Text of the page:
I have decided to take matters in my own hands and found a nonprofit organization — an online diaper bank, pantry, and exchange program providing infant through adult sizes, both cloth and disposable of the highest quality to anyone who needs them regardless of Medicaid status or insurance. Quite simply, once I get established, all that will be necessary is a photo ID of the recipient and caregiver (if you are receiving diapers for a loved one you are caring for), and a letter from the recipient’s physician stating that yes indeed this individual has incontinence and is undergoing treatment for it. I used to have two separate categories: one being incontinent but otherwise not disabled and low-income, and those with incontinence and disabilities. But then I considered the cost of products, and then decided I will not consider income in regards to service. I may however ask for a very small cost share for those who can afford it and are willing to help pay for it. I also want to raise awareness and fight stigma. I am also going to start a fund for catheters for the uninsured or underinsured.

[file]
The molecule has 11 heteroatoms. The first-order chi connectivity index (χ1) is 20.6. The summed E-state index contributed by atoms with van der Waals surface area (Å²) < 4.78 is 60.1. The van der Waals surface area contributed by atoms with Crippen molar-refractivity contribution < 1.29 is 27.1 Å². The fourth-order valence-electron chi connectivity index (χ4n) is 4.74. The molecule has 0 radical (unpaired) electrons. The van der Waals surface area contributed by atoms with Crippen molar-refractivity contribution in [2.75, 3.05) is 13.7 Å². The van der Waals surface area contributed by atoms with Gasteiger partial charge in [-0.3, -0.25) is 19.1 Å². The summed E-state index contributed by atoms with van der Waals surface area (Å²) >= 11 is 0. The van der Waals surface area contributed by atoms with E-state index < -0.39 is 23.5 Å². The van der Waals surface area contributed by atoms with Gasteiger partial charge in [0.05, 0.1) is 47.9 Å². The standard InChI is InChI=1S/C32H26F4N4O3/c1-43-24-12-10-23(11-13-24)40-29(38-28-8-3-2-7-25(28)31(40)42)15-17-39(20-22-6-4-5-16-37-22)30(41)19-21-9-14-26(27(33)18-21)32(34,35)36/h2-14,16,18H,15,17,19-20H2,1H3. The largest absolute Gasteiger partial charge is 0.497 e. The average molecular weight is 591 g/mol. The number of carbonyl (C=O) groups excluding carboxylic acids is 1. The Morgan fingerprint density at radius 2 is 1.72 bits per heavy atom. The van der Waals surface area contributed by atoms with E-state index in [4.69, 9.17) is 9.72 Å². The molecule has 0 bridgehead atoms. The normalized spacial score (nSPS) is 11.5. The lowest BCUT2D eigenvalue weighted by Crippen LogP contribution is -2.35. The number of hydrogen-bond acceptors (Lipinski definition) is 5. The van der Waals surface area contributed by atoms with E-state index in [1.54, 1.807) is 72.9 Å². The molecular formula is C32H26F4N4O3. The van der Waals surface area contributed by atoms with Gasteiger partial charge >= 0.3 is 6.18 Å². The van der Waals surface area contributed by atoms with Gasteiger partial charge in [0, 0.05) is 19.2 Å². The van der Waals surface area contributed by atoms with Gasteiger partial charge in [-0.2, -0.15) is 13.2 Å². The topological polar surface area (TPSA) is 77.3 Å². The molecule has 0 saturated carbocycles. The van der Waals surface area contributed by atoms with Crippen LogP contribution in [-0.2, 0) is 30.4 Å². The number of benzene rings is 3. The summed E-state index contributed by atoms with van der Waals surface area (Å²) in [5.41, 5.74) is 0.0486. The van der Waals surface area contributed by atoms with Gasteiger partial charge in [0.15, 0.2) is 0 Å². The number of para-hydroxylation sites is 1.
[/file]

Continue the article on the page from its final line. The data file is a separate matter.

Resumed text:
Another reason I’m breaking the mold is that I am fed up with the lack of concern over adequate bathroom facilities for those with disabilities who require the use of diapers. Imagine your son or daughter is disabled and incontinent. They need a diaper change, but the only place to change them is the floor of the bathroom. Would you want to change you infant son or daughter on the floor? I think not! But, that’s the reality of many families. I read an article on here about the public’s lack of concern over adequate facilities and I was shocked. Disability advocates have their work cut out for them. The general public is completely ignorant of the struggles families with disabilities face every day. Millions of incontinent individuals who are disabled need these facilities. It’s time for change!

So, in closing, it’s time to change the conversation, and how we view incontinence as a society. It’s the butt of jokes, but try living with it for a day and see if you are still laughing. Try coping with diaper rash and the pain it brings. And try understanding the effect it can have on self-esteem when it feels like your body betrays you. It’s not a laughing matter. But that being said, it helps for me to have a sense of humor when coping with it. But laugh with me, not at me. Please! Stop saying it’s a private matter and that only babies wear diapers. The hush-hush only makes those living with it feel worse.

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Originally published: June 29, 2017